It’s ‘Veggie Day’ in Ghent
May 30, 2009
The Belgian city of Ghent has become the first in the world to go vegetarian at least once a week.
Last year the chairman of the U.N. Intergovernmental Panel on Climate Change suggested that the most useful step ordinary citizens could take to help combat climate change would be to stop eating meat. The people of Ghent decided to take his advice to heart. They’re making every Thursday “Veggiedag” or Veggie Day. Not only are Ghent’s citizens refraining from carnivorous activities but public officials and politicians have given up meat, restaurants are adding vegetarian items to their menus, and starting in September meat-free meals will be served in schools and public buildings.
According to the U.N.’s Food and Agriculture Organization, meat production accounts for 18% of annual greenhouse-gas emissions — more than transportation, which accounts for roughly 14%. Each year, millions of acres of rain forest are cleared for cattle ranchers and suppliers of animal feed, further accelerating climate change. Then there are the urgent human-health issues: the world feeds much of its grain to cattle and other animals even as millions of people starve. Those wealthy enough to consume fatty animal products are themselves at higher risk of certain health problems, including heart disease and some cancers.
For these reasons, says Tobias Leenaert, co-director of Ethical Vegetarian Alternative, a nonprofit funded by the regional Flemish government, “it’s almost impossible to be against meat reduction. You can argue against vegetarianism, but not against cutting back on meat.” That’s a view that is gaining traction among those who hope to reshape meat consumption from an animal rights issue into an environmental and public health one.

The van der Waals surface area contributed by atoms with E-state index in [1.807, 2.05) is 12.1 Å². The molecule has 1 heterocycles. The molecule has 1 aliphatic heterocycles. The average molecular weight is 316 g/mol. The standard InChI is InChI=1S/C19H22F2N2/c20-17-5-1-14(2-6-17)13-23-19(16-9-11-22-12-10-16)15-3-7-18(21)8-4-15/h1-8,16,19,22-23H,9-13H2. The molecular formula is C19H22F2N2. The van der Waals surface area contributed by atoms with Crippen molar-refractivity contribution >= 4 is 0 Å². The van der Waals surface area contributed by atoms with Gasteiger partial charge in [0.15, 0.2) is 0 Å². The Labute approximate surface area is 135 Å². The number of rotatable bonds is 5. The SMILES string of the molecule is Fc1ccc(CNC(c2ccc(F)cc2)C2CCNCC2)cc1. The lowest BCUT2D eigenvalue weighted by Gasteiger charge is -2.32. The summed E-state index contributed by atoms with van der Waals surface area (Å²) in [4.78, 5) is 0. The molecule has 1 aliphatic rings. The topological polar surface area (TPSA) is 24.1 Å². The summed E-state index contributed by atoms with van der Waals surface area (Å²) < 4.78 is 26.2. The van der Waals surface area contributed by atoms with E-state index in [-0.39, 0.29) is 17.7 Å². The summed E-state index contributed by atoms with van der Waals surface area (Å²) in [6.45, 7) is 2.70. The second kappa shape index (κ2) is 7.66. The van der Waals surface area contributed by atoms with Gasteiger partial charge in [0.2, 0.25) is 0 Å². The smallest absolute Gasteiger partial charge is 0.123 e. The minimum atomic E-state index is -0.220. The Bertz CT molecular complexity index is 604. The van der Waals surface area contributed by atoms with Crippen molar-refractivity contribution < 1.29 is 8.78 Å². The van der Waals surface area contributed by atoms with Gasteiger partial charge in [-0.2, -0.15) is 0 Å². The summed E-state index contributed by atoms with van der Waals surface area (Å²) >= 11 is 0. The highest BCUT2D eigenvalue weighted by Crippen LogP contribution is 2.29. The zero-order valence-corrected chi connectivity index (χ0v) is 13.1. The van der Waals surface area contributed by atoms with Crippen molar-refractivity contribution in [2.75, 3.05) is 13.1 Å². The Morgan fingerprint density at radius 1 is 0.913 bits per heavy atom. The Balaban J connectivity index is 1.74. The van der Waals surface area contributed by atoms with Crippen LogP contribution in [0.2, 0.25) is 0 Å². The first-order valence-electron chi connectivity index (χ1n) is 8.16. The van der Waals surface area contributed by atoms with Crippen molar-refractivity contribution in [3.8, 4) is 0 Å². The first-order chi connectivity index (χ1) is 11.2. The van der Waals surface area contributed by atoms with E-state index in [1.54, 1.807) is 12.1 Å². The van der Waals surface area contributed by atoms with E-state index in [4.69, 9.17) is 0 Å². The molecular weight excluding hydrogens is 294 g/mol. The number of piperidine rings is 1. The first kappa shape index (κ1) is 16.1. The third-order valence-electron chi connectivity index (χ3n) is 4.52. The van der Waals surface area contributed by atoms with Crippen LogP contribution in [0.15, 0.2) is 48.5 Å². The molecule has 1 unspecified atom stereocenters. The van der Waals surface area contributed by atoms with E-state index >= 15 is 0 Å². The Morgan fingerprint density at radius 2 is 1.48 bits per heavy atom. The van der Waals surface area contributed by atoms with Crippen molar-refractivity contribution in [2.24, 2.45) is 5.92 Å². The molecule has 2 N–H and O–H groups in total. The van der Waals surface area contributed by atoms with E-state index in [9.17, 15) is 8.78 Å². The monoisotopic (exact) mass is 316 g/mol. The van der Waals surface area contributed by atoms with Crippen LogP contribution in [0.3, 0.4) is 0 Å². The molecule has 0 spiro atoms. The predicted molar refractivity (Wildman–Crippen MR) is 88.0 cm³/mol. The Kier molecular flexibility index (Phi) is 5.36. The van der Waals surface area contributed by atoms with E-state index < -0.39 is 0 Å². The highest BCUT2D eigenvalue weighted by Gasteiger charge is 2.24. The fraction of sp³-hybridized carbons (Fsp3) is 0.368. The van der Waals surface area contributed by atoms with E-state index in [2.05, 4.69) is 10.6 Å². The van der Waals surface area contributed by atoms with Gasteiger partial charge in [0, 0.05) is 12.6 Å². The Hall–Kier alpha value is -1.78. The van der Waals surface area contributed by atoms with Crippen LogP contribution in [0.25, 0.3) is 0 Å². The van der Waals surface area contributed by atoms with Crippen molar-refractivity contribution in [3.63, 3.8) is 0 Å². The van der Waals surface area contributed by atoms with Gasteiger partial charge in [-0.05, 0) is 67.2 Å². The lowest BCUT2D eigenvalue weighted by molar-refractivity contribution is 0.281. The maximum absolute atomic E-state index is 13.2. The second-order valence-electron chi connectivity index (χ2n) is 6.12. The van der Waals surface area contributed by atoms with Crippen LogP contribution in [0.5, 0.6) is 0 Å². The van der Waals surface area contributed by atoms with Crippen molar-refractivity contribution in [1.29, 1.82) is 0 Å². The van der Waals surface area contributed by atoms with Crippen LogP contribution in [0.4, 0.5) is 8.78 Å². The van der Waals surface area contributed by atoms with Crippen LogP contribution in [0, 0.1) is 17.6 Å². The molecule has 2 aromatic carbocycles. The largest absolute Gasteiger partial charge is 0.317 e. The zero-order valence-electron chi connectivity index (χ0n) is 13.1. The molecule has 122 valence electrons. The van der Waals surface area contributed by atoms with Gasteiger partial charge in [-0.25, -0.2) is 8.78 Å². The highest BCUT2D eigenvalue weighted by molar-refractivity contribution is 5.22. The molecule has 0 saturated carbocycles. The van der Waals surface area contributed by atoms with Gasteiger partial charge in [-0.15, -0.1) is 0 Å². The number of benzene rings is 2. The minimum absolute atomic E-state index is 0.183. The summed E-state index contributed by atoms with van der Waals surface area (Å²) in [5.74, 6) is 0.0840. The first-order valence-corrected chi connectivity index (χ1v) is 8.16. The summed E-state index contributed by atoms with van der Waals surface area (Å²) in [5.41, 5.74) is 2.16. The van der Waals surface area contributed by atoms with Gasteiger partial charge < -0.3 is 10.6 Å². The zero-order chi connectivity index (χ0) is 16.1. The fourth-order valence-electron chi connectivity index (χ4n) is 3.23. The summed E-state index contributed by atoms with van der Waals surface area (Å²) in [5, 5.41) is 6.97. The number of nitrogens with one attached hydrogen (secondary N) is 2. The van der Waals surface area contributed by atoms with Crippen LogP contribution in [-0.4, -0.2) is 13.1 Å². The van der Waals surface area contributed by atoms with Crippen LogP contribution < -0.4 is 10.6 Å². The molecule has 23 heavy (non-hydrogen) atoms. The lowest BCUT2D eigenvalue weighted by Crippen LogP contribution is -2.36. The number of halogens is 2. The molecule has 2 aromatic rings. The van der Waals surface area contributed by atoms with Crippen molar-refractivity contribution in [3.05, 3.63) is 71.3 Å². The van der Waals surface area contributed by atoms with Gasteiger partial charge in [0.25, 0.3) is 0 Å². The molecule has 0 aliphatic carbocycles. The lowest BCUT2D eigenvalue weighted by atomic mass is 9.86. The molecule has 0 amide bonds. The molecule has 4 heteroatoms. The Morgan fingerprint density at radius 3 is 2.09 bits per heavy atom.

The Johns Hopkins Bloomberg School of Public Health in Baltimore, for example, recently spearheaded a “meatless Mondays” campaign in which it and 28 other public health schools run local outreach programs that promote a meat-free start to the week. Germany’s federal environment agency issued an advisory earlier this year urging Germans to return to prewar norms of eating meats only on special occasions. And Leenaert says that since Ghent’s Veggie Day launch, environmental health officers from several other cities — including São Paulo, with a population of 13 million — have expressed interest in mimicking the program.